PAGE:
The Institute for Security Studies (ISS), in conjunction with the National Prosecuting Authority (NPA), hosted a training workshop on counter-terrorism, international criminal justice and responding to transnational threats. The workshop was tailored for senior prosecutors from the Priority Crimes Litigation Unit (PCLU), the Specialised Commercial Crime Unit, the Asset Forfeiture Unit, the Office for Witness Protection, the Commercial Crimes Courtand investigators from the Directorate for Priority Crimes Investigation of the South African Police Service. In bringing together prosecutors and investigators, the workshop encouraged collaborative and integrated responses to crime.
It also aimed to improve the understanding of international criminal justice, counter-terrorism and responses to transnational threats, and discuss how the investigation and prosecution of serious crimes could be improved.
The workshop was part of the International Crime in Africa programme’s (ICAP’s) efforts to enhance South African entities’ capacity to respond effectively to terrorism, international crime and organised crime. The emphasis was on building domestic criminal justice capacity, highlighting the importance of a strong South African criminal justice system.
The training aimed to enhance technical knowledge on counter-terrorism, international criminal justice and responding to transnational threats. It also focused on strengthening practical application in these areas and others such as the protection of witnesses and international cooperation in criminal matters.
The workshop covered a broad range of issues, including specific practical discussions of the South African legal framework to deal with terrorism, international crimes, organised crime and witness protection. The topics covered were:
- International and regional counter-terrorism legal regimes
- The Promotion of Constitutional Democracy against Terrorism and Related Activities Act’s obligations on prosecutors and police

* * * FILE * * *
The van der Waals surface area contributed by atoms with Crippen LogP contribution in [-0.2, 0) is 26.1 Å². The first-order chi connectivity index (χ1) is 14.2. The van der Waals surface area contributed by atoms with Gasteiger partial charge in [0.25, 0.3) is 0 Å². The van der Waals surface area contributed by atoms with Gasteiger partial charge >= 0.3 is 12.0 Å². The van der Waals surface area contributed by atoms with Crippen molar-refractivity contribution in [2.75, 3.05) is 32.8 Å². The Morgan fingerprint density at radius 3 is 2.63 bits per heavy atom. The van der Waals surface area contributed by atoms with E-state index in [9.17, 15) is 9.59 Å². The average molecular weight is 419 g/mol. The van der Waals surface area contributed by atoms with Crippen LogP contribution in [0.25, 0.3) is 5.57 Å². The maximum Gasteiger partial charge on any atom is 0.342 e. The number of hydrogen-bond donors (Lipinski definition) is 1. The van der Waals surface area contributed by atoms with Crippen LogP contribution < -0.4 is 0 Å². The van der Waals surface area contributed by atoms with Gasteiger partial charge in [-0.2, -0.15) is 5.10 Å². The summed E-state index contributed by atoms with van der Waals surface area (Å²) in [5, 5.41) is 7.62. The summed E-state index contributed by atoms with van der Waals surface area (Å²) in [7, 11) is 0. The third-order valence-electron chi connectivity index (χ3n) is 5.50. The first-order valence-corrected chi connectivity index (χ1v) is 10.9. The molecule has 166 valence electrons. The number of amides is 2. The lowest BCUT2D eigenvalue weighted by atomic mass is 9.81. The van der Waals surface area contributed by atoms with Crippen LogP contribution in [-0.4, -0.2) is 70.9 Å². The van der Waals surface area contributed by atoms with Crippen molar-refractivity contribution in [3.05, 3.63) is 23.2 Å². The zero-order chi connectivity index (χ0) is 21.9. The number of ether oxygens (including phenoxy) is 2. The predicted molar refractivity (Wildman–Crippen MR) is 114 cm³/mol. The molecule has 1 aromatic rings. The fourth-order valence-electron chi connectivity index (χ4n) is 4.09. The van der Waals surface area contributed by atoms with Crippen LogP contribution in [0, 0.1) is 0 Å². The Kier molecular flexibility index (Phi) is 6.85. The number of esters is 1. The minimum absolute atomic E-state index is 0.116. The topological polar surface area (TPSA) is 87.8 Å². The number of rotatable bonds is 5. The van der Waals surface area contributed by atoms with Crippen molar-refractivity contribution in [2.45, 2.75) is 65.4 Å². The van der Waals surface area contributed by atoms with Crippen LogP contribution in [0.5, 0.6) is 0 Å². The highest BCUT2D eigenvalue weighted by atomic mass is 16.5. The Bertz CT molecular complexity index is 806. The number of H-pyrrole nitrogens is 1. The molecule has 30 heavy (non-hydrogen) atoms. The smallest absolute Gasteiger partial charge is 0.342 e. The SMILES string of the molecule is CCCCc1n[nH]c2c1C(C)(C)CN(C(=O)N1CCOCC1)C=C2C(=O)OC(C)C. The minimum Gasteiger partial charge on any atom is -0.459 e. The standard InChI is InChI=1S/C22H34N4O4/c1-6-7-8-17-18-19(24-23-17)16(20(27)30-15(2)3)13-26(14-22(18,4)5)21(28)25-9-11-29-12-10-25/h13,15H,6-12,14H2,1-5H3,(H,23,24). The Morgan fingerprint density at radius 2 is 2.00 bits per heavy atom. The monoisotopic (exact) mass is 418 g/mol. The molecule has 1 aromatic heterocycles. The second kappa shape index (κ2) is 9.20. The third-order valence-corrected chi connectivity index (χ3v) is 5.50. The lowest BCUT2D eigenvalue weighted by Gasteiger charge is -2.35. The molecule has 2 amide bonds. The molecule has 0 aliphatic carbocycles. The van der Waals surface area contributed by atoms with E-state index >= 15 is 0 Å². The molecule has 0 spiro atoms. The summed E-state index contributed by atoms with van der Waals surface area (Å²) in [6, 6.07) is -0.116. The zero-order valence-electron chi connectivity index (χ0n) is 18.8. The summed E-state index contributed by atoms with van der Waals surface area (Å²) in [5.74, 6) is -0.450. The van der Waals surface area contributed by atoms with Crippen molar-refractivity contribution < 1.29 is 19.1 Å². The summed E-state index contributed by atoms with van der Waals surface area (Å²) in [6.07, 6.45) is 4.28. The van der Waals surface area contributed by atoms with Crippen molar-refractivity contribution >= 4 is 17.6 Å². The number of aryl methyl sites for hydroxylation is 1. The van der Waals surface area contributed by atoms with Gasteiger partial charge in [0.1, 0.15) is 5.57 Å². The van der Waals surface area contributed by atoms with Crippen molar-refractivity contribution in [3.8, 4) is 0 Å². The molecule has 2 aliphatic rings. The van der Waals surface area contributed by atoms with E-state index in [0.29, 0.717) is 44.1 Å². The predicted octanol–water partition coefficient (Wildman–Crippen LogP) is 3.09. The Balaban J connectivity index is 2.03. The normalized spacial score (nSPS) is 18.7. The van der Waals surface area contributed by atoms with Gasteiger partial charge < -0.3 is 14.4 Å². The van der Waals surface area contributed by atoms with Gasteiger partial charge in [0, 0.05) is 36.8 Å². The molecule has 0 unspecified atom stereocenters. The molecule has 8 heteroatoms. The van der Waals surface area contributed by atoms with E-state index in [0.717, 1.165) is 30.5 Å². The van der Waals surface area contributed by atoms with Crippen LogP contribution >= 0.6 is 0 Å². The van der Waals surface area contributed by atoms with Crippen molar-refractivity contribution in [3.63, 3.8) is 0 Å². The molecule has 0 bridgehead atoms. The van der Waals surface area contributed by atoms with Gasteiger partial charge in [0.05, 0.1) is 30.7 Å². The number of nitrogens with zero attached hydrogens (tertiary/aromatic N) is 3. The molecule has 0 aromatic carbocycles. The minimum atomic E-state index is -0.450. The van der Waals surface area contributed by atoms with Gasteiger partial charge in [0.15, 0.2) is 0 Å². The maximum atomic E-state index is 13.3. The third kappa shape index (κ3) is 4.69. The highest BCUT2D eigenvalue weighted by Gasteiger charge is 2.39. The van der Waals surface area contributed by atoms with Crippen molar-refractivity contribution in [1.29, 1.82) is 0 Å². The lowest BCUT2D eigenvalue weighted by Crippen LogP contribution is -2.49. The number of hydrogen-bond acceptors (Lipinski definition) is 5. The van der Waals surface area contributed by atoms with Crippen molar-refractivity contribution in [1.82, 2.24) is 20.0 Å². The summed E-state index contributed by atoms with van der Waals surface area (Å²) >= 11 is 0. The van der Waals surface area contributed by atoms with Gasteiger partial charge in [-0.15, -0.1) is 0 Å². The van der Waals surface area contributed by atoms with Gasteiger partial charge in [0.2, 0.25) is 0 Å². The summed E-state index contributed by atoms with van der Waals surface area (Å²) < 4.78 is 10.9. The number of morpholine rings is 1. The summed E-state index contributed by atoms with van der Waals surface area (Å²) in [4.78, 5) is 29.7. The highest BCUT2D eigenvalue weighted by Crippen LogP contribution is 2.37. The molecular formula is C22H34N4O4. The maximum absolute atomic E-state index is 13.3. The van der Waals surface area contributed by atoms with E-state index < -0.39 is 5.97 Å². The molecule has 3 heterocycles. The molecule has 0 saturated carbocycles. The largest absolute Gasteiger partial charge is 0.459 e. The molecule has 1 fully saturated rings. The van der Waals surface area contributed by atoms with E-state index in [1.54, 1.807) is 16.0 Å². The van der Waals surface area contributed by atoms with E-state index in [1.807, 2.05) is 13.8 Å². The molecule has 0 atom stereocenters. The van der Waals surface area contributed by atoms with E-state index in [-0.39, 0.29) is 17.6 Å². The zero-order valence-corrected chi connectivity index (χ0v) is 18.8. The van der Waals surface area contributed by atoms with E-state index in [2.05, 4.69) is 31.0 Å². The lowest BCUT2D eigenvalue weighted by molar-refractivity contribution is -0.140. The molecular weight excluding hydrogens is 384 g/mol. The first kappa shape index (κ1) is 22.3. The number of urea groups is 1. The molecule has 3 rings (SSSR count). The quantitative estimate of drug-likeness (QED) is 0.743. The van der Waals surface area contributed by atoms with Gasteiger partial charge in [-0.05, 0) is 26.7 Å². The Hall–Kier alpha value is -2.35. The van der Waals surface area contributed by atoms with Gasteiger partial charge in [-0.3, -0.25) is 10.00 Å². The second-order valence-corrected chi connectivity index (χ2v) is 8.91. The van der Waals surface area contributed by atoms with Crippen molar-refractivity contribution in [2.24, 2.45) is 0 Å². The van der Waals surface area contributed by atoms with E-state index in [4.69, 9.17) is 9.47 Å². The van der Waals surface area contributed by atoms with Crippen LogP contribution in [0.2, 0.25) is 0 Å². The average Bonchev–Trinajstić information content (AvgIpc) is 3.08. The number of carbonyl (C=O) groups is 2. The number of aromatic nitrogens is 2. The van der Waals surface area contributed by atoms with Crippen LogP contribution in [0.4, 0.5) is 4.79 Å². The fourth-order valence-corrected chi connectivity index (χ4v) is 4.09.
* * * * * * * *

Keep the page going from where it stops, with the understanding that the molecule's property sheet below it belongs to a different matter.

- Criminal justice responses to terrorism and the Henry Okah case study
- International cooperation in criminal matters such as mutual legal assistance and extradition
- Proposed amendments to the Extradition Act and the International Cooperation in Criminal Matters Act
- Practical perspectives on mutual legal assistance and extradition
- Overview of international criminal justice and its relevance for Africa
- Update on key international criminal justice issues
- South Africa’s Implementation of the Rome Statute Act
- Practical aspects of international criminal justice: a case study
- The investigation of serious and organised crime in South Africa
- Practical perspectives on combatting racketeering
- Witness protection in South Africa
The participants were provided with relevant publications and the legal instruments that were discussed during the workshop.
The workshop and individual presenters were highly rated by the majority of participants. There was specific mention of the excellent work of both the ISS and the PCLU in organising and facilitating the workshop. The ISS was also commended by the National Director of Public Prosecutions for continued engagement with the NPA and for showing commitment to building the capacity of prosecutors.
For future workshops, it might be worth including presentations from Interpol (specifically to cover red notices and the I-24/7 global police communications system). Officials from the Department of Home Affairs and SAPS Crime Intelligence would also benefit from participating at the workshops, as their role is central in effective international cooperation.